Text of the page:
·In all other waters not infested with Class I ANS species, anglers can transport live bait in water in containers of five gallons or less in volume.
•2016 Early Canada Goose Harvest Again Tops 36,000
For the sixth consecutive year, North Dakota early Canada goose season hunters bagged more than 36,000 birds, according to a recent harvest estimate released by the state Game and Fish Department. This is the combined harvest from the August Canada goose management take, and the September Canada goose hunting season.
While the 2016 harvest is somewhat lower than the peak early season bag in recent years, Game and Fish migratory game bird management supervisor Mike Szymanski says it’s still a highly successful season in the department’s effort to reign in the state’s resident Canada goose population.
Szymanski estimates that approximately 3,600 residents and 1,000 nonresidents who actually hunted averaged about 10 birds apiece for the combined effort in August and September, which started Aug. 15 with a “management take.”
The regular early hunting season started Sept. 1 and ran through Sept. 7 in the Missouri River zone, and through Sept. 15 in the rest of the state. In total, that’s about 18 percent fewer hunters than participated in 2015, a fact that Szymanski attributes to extensive late summer movement of Canada geese, which made finding huntable numbers of birds difficult in many areas.
“This late summer waterfowl movement is something that seems to be more pronounced in recent years,” Szymanski said. “Birds that were produced in North Dakota are showing up in Manitoba and Saskatchewan by early September. We don’t know if it’s related to avoiding hunting pressure or availability of food, as there’s very little harvested small grain fields for feeding in some areas. It could even relate to the birds trying to find cooler temperatures during years when we seem to be warmer than normal in the state.”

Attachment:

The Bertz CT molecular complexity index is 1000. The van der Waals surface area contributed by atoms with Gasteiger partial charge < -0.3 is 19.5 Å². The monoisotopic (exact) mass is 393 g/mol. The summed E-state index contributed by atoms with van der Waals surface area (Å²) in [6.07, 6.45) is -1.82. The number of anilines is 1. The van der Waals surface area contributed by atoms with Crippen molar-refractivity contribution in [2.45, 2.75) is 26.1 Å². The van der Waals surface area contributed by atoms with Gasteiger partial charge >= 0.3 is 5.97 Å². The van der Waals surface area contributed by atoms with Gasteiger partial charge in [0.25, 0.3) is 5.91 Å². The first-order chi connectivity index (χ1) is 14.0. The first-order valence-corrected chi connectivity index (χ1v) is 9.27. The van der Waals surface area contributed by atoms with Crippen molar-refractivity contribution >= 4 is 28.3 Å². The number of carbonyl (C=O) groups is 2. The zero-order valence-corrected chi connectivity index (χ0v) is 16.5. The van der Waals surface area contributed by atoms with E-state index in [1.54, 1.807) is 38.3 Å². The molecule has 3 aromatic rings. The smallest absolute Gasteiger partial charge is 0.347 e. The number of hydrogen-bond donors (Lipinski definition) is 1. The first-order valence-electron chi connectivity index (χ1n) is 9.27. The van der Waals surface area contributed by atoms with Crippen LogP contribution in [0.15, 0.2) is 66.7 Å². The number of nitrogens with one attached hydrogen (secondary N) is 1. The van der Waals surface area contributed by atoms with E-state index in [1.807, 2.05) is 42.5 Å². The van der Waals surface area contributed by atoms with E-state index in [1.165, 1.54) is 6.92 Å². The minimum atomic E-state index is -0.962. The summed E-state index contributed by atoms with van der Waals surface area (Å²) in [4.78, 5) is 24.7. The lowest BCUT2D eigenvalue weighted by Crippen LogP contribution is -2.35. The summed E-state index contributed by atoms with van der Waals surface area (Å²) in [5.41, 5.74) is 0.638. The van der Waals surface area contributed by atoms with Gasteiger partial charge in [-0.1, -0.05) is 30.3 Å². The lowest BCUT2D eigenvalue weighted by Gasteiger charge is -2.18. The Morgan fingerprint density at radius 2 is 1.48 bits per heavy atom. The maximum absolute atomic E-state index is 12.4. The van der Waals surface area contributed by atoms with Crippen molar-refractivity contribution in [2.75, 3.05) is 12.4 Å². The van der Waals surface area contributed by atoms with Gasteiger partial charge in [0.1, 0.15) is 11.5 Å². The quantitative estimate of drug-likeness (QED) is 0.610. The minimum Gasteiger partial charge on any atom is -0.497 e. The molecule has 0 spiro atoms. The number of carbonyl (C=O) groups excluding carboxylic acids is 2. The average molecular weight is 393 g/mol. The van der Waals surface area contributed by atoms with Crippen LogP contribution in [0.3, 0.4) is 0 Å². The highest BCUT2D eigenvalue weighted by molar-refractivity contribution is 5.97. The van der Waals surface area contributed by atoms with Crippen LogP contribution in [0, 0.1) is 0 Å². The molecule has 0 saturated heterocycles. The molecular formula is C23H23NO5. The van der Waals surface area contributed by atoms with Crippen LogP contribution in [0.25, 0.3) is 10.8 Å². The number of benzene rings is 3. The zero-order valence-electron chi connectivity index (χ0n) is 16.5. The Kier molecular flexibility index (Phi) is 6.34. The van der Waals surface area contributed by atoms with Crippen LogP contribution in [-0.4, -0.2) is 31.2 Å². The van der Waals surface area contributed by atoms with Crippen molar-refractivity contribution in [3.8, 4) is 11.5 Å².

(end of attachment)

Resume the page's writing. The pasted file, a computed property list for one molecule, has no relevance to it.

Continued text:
Barnes and Ramsey counties had the highest numbers of birds harvested by resident hunters, while McIntosh and LaMoure counties had the highest number of Canada geese harvested by nonresident hunters.
The top 10 counties for total harvest were Ramsey, McIntosh, Kidder, Benson, Stutsman, Barnes, LaMoure, McHenry, Nelson and Ward. Ramsey County had more than 3,000 birds harvested, while the estimate for Ward County in 10th place was 1,207.
“We’re seeing a good harvest in the eastern half of the state where there seems to be the most conflicts between crop producers and geese during the summer,” Szymanski said. “We need to keep the pressure on to keep our locally breeding Canada goose population from growing any larger.”
It’s really important for landowners experiencing depredation issues to allow goose hunters on their property not only during the early season, Szymanski said, but also in October and November as birds that may have made late-summer movements come back through the state.
The 2017 early Canada goose season is tentatively slated to start on Aug. 15 again, with a similar structure as in recent years.